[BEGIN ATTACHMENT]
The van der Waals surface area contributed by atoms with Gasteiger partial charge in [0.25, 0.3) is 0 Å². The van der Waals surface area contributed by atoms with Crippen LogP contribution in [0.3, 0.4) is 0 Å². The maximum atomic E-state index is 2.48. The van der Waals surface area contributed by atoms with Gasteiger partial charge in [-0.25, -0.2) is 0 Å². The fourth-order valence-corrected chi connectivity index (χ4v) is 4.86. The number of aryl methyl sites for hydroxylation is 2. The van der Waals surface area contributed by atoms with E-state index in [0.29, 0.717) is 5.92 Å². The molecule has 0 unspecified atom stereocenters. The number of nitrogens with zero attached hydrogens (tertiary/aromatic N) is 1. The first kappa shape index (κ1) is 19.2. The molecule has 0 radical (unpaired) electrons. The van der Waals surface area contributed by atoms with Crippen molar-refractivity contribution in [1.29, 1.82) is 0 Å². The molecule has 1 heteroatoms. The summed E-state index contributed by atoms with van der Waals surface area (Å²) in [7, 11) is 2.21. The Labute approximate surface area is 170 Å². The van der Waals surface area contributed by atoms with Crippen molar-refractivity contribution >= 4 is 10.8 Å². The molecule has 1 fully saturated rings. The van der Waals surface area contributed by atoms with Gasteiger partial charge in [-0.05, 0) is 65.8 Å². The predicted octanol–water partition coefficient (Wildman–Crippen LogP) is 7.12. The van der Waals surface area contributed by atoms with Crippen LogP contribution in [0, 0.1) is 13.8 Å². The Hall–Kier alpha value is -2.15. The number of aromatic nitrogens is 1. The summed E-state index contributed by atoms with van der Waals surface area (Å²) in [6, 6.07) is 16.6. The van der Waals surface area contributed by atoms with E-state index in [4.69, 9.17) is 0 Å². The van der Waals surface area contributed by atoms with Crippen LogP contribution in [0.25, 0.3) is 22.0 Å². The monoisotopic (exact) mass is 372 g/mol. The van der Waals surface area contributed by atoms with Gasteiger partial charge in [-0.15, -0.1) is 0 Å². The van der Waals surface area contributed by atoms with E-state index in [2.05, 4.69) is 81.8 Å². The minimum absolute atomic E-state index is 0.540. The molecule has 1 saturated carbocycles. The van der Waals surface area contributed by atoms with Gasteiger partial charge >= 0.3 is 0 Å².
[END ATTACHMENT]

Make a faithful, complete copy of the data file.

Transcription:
The van der Waals surface area contributed by atoms with Gasteiger partial charge in [0.25, 0.3) is 0 Å². The van der Waals surface area contributed by atoms with Crippen LogP contribution in [0.3, 0.4) is 0 Å². The maximum atomic E-state index is 2.48. The van der Waals surface area contributed by atoms with Gasteiger partial charge in [-0.25, -0.2) is 0 Å². The fourth-order valence-corrected chi connectivity index (χ4v) is 4.86. The number of aryl methyl sites for hydroxylation is 2. The van der Waals surface area contributed by atoms with E-state index in [0.29, 0.717) is 5.92 Å². The molecule has 0 unspecified atom stereocenters. The number of nitrogens with zero attached hydrogens (tertiary/aromatic N) is 1. The first kappa shape index (κ1) is 19.2. The molecule has 0 radical (unpaired) electrons. The van der Waals surface area contributed by atoms with Crippen molar-refractivity contribution in [1.29, 1.82) is 0 Å². The molecule has 1 heteroatoms. The summed E-state index contributed by atoms with van der Waals surface area (Å²) in [7, 11) is 2.21. The Labute approximate surface area is 170 Å². The van der Waals surface area contributed by atoms with Crippen molar-refractivity contribution >= 4 is 10.8 Å². The molecule has 1 fully saturated rings. The van der Waals surface area contributed by atoms with Gasteiger partial charge in [-0.05, 0) is 65.8 Å². The predicted octanol–water partition coefficient (Wildman–Crippen LogP) is 7.12. The van der Waals surface area contributed by atoms with Crippen LogP contribution in [0, 0.1) is 13.8 Å². The Hall–Kier alpha value is -2.15. The number of aromatic nitrogens is 1. The summed E-state index contributed by atoms with van der Waals surface area (Å²) in [6, 6.07) is 16.6. The van der Waals surface area contributed by atoms with E-state index in [4.69, 9.17) is 0 Å². The van der Waals surface area contributed by atoms with Crippen LogP contribution in [0.25, 0.3) is 22.0 Å². The monoisotopic (exact) mass is 372 g/mol. The van der Waals surface area contributed by atoms with Gasteiger partial charge in [-0.15, -0.1) is 0 Å². The van der Waals surface area contributed by atoms with E-state index in [2.05, 4.69) is 81.8 Å². The minimum absolute atomic E-state index is 0.540. The molecule has 1 saturated carbocycles. The van der Waals surface area contributed by atoms with Gasteiger partial charge >= 0.3 is 0 Å².